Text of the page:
Grazie Jessica! <br />Spero di non aver detto bischerate... :P
 
theyearinfood November 9, 2010
Really enjoying your recipes, Rita! I love learning about regional Italian cooking.
 
Author Comment
Rita B. November 10, 2010
Thanks. I wasn't sure whether to post this recipe or not. I thought it was rather banal because it's so common here that every housewife has their own personal version. Then my husband observed that not every one knows it and some people may be interested in it, as I am in other culture and cuisine. So here it is!
 
AntoniaJames November 8, 2010
I made this recently, using small organic green grapes (they are actually yellow), as the pan con l'uva I enjoyed when I lived in Florence was made with those. I didn't use a full three pounds. Two seemed like plenty. I suspect it's a matter of preference, as to how juicy you want it. The base bread recipe is sensational! I plan to use it again, to adapt it for other fruits. I'll add more comments when I do. And thank you, Rita, for posting this amazing treasure of a recipe!! ;o)
 
Author Comment
Rita B. November 8, 2010
I'm so glad you liked it! Yes, I suppose it's a matter of preference: my husband told me I should have added more grapes because it wasn't enough... :P At home we love it rather juicy, but it depends on taste: the fun is in experimenting till you find your own perfect balance, don't you think?
 
KitchenKim November 7, 2010
Rita - I would love to make this recipe, but in Baltimore the concord grapes only come with seeds in them. How would you approach the recipe with this challange? KitchenKim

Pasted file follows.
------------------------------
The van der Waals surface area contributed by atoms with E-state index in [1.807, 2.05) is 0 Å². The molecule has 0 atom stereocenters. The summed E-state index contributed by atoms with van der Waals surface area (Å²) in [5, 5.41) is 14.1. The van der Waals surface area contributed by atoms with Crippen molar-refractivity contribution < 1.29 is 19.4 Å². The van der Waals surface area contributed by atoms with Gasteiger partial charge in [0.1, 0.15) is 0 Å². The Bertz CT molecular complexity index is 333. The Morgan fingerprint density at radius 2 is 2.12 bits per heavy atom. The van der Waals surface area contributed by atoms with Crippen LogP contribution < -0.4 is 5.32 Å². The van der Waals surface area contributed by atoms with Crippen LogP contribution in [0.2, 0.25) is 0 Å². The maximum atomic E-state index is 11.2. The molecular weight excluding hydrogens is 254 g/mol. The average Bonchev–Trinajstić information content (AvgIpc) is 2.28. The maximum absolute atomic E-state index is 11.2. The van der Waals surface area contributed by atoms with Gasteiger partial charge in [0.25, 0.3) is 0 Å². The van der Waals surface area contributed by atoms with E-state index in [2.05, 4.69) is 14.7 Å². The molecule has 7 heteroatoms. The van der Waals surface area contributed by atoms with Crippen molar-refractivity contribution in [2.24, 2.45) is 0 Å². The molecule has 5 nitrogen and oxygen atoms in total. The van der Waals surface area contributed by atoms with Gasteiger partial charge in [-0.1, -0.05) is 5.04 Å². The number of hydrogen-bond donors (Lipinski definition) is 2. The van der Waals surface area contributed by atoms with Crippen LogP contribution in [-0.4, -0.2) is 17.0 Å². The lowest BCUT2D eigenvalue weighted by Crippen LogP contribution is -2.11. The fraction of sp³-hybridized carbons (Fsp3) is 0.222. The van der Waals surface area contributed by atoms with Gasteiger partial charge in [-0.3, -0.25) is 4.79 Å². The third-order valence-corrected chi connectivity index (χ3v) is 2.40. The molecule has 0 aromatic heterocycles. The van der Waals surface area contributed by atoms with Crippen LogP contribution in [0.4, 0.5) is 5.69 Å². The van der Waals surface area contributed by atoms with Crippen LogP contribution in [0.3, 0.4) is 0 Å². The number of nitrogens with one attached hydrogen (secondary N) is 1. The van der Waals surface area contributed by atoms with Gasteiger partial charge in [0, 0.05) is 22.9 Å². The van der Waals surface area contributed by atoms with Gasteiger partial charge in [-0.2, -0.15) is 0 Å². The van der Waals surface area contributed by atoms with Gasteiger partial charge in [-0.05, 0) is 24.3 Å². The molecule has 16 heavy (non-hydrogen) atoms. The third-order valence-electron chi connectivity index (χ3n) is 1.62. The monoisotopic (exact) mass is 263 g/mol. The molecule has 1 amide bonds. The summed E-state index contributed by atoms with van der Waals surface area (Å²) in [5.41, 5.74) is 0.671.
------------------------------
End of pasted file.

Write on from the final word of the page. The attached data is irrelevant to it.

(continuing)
Author Comment
Rita B. November 8, 2010
Well, we happen to find seeds in grapes as well, but it's not a problem. I mean, here in Tuscany we make pan con l'uva with grapes that either have seeds or not: both ways the result is delicious, because seeds are few and small. There are some people who claim that seeds add more flavor to the cake. The grapes I used had seeds in them, anyway. I suggest you to try all the same and see if you like it. :D
 
artandlemons November 7, 2010
Um, yes, please! This bread sounds incredible.
 
Jennifer A. November 7, 2010
Another one for the recipe box! Cannot wait to try this.
 
Midge November 1, 2010
Yum! I used to frequent a bakery in DC that made this. Thrilled to have a recipe to try it on my own.
 
lapadia November 1, 2010
THIS is delicious, thanks for sharing it!
 
luvcookbooks October 9, 2010
Grandaisy Bakery in Manhattan makes an open face pizza like this but open face and with champagne grapes. This sounds amazing and more grapey. Can't wait to try it!
 
Author Comment
Rita B. October 10, 2010
Wow! It sounds delicious! I wish I could have the chance to taste this Grandaisy Bakery version: maybe if I happen to be in New York... :P
 
AntoniaJames October 8, 2010
The photo and recipe are making me drool. So delicious looking! The aniseed is brilliant. Gotta love the way Tuscans put together just a few ingredients, like this, to create something so magical. Can't wait (!!!) to try this one. Thank you SO much for posting this recipe. Really hope you will post more! ;o)
 
Author Comment
Rita B. October 8, 2010
Thank you so much for all these compliments! (the photo was taken by husband so I must tell him how much you and your sister appreciate it... ;P) This recipe, like many other Tuscan and Italians dishes, comes from country traditions when people (peasants especially) were poor and had to make the most of the few things they had (think about 'panzanella' or 'ribollita' soup...). I hope you try to make it (I think you could use concord grape instead of our canarolo variety). Let me know how it comes out! :D
 
SallyCan October 8, 2010
Beautiful recipe. Love the photo, headnote, and your blog too!
 
Author Comment
Rita B. October 8, 2010
Many thanks, Sally! You're really so nice.